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  • Writer's pictureOlive Persimmon

Protecting your Heart is Keeping you Single

“Don’t text him. You don’t want to invest in him if he’s not invested in you. You gotta protect your heart,” my well-intentioned friend Abby offered while slurping down some ramen.

We were in the middle of assessing if I should text my current crush, Eric. Abby had just been burnt by her latest prospect, so perhaps she wasn’t the best person to be giving me advice.

I’ve played the dating game for as long as I can remember.

When I say game, I mean game.

Analyzing and obsessing. Trying to find the exact right formula. The perfect thing to say at exactly the right time. Seduce. Charm. Somehow be yourself and hope he still likes you.

Protecting your heart is a huge part of the "game". In case he doesn’t return your affection, you have to follow the rules so you don’t get hurt. Don’t give too much. Play it cool. Don’t be too vulnerable. Don’t fall too hard. Care less than he cares.

For the past two years, I have successfully protected my heart. I haven’t spent a single night crying about a boy or listening to Adele on repeat. I haven’t sobbed drunkenly in a bar bathroom. I’ve walked the streets of New York, totally unscathed. Cold and lonely but damage-free. I’ve gone on a million first dates and second dates, never investing enough to get hurt, one foot always out the door.

The truth is that I’ve also prevented myself from forming any sort of meaningful relationship.

Real love occurs when we take off our armor. Vulnerability is a necessary and critical part of a relationship. Brené Brown, one of the leading experts on vulnerability, states “vulnerability is the core, the heart, the center, of meaningful human experiences.”She defines vulnerability as “uncertainty, risk and emotional exposure.” When talking about love, Brown states that relationships are risky. You have to show up 100% knowing that they may or may not love you back. They might be in your life forever or they might be gone tomorrow. They might be loyal or they might let you down. There’s a lot of potential to get hurt. So instead, we “protect our hearts” and avoid vulnerability all together. We make up impossible rules that we have to follow. We never let anyone get too close while carefully curating an image of our own perfection, afraid that someone might find out that we’re flawed.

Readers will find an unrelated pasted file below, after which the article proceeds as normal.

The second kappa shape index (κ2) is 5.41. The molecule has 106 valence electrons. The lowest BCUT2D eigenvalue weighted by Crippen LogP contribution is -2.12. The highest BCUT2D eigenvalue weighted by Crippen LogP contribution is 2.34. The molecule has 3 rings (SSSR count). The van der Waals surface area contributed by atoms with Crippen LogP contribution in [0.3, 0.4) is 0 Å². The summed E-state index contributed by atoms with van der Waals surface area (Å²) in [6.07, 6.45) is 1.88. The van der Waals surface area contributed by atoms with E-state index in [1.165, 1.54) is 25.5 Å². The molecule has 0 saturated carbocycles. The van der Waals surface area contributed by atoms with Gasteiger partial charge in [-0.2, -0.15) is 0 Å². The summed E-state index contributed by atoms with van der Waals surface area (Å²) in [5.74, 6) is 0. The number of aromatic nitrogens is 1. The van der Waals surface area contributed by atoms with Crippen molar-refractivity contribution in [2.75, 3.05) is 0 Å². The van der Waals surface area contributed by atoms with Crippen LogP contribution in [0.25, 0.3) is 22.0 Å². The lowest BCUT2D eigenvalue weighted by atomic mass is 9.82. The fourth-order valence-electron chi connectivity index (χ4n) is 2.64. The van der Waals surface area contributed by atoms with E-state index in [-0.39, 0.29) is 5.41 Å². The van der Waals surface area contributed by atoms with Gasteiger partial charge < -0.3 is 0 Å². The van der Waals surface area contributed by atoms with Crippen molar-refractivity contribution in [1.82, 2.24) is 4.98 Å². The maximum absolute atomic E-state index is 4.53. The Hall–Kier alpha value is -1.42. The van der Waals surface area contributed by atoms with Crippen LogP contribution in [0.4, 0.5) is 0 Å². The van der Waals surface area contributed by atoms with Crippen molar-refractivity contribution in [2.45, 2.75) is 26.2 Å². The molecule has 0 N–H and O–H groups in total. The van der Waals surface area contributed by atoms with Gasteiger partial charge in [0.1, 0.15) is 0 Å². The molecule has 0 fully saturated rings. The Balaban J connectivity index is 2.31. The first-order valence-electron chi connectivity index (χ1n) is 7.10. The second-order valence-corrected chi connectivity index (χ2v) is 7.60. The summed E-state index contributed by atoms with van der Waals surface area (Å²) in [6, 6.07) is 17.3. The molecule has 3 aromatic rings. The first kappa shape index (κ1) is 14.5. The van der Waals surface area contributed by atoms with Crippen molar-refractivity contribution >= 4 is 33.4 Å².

Humans are imperfect. Yet, in dating we’re so terrified of showing these imperfections. We’re afraid that these flaws will be a deal breaker. A friend of mine said it best, “When we meet someone, we’re frantically assessing them. We’re trying to figure out how we can make our puzzle piece fit theirs. The irony is that they’re probably doing the same thing.The end result is two mutated puzzle pieces that will never work because they’ll both end up going back to the puzzle pieces they started as.”

I started thinking about my last failed relationship. I wanted to say it ended because of sex (or lack thereof). But that isn’t the truth. It ended because we didn’t communicate. It ended because I was afraid to voice the truth. I was afraid to be vulnerable and let him know that I was scared. That is was a long time since I’d had sex. I was afraid that if he knew I was scared about anything real that would warrant a breakup in itself. That if he knew my secrets, he would find me undesirable. So I said nothing and protected myself.

And THAT was the end of our relationship

I looked at Abby, considering her advice.

“I think I’m going to do the exact opposite,” I said thoughtfully, slowly.

“What do you mean,” she asked, looking confused.

“I’m going to stop protecting my heart.”

In that moment, I decided it was time to put myself out there. To hit on men and get rejected, even if that meant a blow to my ego. I decided to be open and vulnerable. It was time to ask for what I wanted. Time to communicate clearly and honestly.

It was a tall order. I’d start with baby steps.

I pulled out my phone. “Would love to see your sexy smile soon,” I boldly texted Eric. I didn’t analyze if it was too much or too early in the day or too whatever.

“Likewise,” he responded almost immediately.

I smiled and showed the text to Abby.

“Well shit, what do I know,” she said grabbing a noodle.



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